It Takes Death to Reach a Star
By Stu Jones & Gareth Worthington
Genre: Sci Fi, dystopian, apocalyptic
THE WORLD YOU KNOW IS DEAD. WE DID THIS TO OURSELVES.
The epidemic struck at the end of the Third World War. Fighting over oil, power, and religion, governments ignored the rise of an anti-bacterial-resistant plague. In just five years, the Earth was annihilated. Only one city survived—Etyom—a frozen hell-hole in northern Siberia, still engulfed in conflict.
The year is 2251.
Two groups emerged from the ashes of the old world. Within the walled city of Lower Etyom, dwell the Robusts—descendants of the poor who were immune to The New Black Death. Above them, in a metropolis of pristine platforms called Lillipads, live the Graciles—the progeny of the super-rich; bio-engineered to resist the plague.
Mila Solokoff is a Robust who trades information in a world where knowing too much can get you killed. Caught in a deal-gone-bad, she’s forced to take a high-risk job for a clandestine organization hell-bent on revolution.
Demitri Stasevich is a Gracile with a dark secret—a sickness that, if discovered, will surely get him Ax’d. His only relief is an illegal narcotic produced by the Robusts, and his only means of obtaining it is a journey to the arctic hell far below New Etyom.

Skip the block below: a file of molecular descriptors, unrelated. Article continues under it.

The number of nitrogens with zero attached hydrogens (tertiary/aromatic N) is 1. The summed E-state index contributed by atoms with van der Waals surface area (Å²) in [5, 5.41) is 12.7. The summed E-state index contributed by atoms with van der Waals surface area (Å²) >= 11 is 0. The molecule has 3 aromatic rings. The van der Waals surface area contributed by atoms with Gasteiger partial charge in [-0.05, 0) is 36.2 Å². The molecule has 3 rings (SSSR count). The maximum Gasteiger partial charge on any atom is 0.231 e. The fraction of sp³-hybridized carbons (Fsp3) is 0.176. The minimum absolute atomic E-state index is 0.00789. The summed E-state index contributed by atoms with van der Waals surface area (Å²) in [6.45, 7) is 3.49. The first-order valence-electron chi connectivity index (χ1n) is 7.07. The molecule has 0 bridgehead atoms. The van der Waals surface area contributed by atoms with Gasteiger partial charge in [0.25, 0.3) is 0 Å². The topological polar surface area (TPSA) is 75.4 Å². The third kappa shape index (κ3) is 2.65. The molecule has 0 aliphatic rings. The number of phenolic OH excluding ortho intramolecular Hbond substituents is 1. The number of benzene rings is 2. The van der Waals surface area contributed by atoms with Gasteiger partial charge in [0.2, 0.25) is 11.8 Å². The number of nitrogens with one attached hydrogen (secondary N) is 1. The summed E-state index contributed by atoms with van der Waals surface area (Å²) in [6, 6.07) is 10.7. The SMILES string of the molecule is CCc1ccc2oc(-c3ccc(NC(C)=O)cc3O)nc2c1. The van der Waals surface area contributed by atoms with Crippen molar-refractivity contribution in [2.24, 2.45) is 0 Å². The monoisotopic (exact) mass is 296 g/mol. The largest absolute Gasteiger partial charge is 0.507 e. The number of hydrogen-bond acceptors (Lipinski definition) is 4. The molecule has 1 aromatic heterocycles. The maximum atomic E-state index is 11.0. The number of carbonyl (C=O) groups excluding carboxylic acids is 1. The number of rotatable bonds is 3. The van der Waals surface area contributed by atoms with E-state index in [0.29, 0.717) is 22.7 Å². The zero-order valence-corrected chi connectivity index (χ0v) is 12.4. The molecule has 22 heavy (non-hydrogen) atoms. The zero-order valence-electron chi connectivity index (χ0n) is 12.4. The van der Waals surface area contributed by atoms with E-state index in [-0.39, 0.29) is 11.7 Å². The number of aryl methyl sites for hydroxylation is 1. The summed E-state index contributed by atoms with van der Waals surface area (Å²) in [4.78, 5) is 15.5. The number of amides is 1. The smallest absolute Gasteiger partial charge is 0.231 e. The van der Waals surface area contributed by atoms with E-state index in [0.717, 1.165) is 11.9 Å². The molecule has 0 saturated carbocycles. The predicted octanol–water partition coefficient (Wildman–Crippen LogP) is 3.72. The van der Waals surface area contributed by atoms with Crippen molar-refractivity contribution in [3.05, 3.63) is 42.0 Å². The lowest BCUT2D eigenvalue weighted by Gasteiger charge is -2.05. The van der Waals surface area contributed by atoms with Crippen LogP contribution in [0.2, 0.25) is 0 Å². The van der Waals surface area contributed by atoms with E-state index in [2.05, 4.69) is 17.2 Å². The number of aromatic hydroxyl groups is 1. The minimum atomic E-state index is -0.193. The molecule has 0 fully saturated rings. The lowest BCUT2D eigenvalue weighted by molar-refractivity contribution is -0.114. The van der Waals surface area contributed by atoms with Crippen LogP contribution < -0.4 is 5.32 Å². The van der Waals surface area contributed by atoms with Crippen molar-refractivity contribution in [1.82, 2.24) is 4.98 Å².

Thrust together in the midst of a sinister plot that threatens all life above and below the cloud line, Mila and Demitri must master their demons and make a choice—one that will either salvage what’s left of the human race, or doom it to extinction…
Praise for ITDTRAS
“… merging the best of apocalyptic fiction and science fiction… compelling.” ~ Library Journal
“Cinematic, thought provoking, and immersive, this is an option for fans of darker, grittier, and more science-focused dystopias in the manner of the novels of Philip K. Dick.” ~ Booklist
“… I cannot fathom how Stu Jones and Gareth Worthington created this masterpiece.” ~ Readers’ Favorite
“…this new series has the potential to render popular franchises like the Hunger Games, the Maze Runner, and Divergent as mere forerunners in the genre.” ~jathanandheather.com